There seems to be a neverending number of pets in our area who become separated from their parents for one reason or another. That can be a very dangerous scenario when a beloved pet is missing.
It can be especially hazardous for pets who typically are indoor pets and may not be comfortable outside alone. Of course, one of the greatest fears is that a dog or cat who normally is in the safety of his home and is not street savvy puts himself at tremendous risk running loose in heavy traffic.
Traffic is only one danger. There are a myriad of others including predators, snakes, extreme temperature and lack of food or water.
Unfortunately, one potential hazard are people who don’t particularly like animals and choose not to help those that are lost or homeless. Some people may even use aggressive methods to encourage the dog or cat to leave the area. And if the lost pet happens to be a bully breed dog, the dangers seem to be increased.
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The emotional cost of being lost for both the pet and the parent is incredible. They experience similar emotions of fear, sadness, depression and discouragement among many other feelings. If the pet is lost for any length of time, the grieving parent wonders if the pet will even remember him if he’s found.
But on a rare occasion, a lost pet can end up in the perfect neighborhood with kind people. That’s what happened to a sweet big bully breed boy who found himself in a sleepy friendly little hamlet near Vineville Avenue.
His luck continued when Russ Howell and his wife, Angie, noticed him. They are both animal lovers and wanted to do what they could to help the dog they affectionately named Buddy. They fed him and gave him fresh water. Then, because he didn’t have any identification Russ took pictures of him and posted them on my Facebook page. He even had him scanned for a microchip but none was found.
Days turned into weeks with no inquiries about Buddy. Even though Buddy was being well cared for he wasn’t with his own family. Russ kept posting on Facebook and using every other outlet possible to try to find Buddy’s family. But still no family.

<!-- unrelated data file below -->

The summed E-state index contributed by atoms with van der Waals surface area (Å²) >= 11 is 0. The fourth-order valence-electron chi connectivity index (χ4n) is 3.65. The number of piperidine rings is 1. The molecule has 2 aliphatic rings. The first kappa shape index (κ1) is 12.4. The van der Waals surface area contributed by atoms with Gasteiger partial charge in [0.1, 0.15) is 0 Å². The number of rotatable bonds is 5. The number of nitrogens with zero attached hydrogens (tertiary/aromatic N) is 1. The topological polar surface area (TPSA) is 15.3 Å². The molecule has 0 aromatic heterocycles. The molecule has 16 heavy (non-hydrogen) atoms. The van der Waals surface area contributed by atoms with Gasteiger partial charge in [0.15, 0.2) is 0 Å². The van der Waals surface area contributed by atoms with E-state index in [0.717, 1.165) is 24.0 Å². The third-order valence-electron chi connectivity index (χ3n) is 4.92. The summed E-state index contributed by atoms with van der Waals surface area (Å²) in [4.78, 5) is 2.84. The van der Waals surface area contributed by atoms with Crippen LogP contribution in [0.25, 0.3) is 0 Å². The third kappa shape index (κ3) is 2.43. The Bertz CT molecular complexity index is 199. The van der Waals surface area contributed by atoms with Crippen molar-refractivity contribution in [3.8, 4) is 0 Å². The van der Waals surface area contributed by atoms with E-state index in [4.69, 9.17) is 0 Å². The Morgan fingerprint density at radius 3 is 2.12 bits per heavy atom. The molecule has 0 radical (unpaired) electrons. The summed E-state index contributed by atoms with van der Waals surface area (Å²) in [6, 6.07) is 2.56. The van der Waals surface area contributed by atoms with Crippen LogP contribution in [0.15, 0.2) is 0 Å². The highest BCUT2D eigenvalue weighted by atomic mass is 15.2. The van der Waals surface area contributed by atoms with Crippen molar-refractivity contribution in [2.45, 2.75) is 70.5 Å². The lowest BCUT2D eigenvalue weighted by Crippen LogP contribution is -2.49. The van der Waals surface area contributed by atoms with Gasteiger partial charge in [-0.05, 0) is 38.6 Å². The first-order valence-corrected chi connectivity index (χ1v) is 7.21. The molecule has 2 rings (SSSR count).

That’s when Fran Griffith, another neighbor in the quaint Vineville area, offered to foster Buddy in her home. She took excellent care of him inside her home while Russ was continuing to look for his family.
But it had been almost three weeks since they first found Buddy. Would he even recognize his family if by an outside chance they could be found? Since it didn’t seem a family would be found should they find him another family? There were so many questions and very few answers.
Just when they were on the verge of getting discouraged there was a breakthrough. Russ happened to see a picture of a missing dog posted on Facebook who looked a lot like Buddy. The lady who posted the picture was contacted and arrangements were made to have a family member come to see Buddy.
There was much anticipation. It had been three weeks after all. Would Buddy remember his family after so much time passed? That question was answered in a big, emotional way as soon as the family member got out of the car. Buddy’s wagging tail, vocalization and pure joy at seeing the family member removed all doubt that he wouldn’t remember his family.
Had it not been for the kindness, compassion and persistence of Russ and Angie Howell and Fran Griffith in keeping Buddy safe, fed and continuing to look for his family this story might have a different ending. Instead we’re all rejoicing that Buddy recognized the family he loves and is finally reunited with them. It’s a wonderful blessing that love remembers.
Send questions to firstname.lastname@example.org. Visit www.acpup.com or like his Facebook page.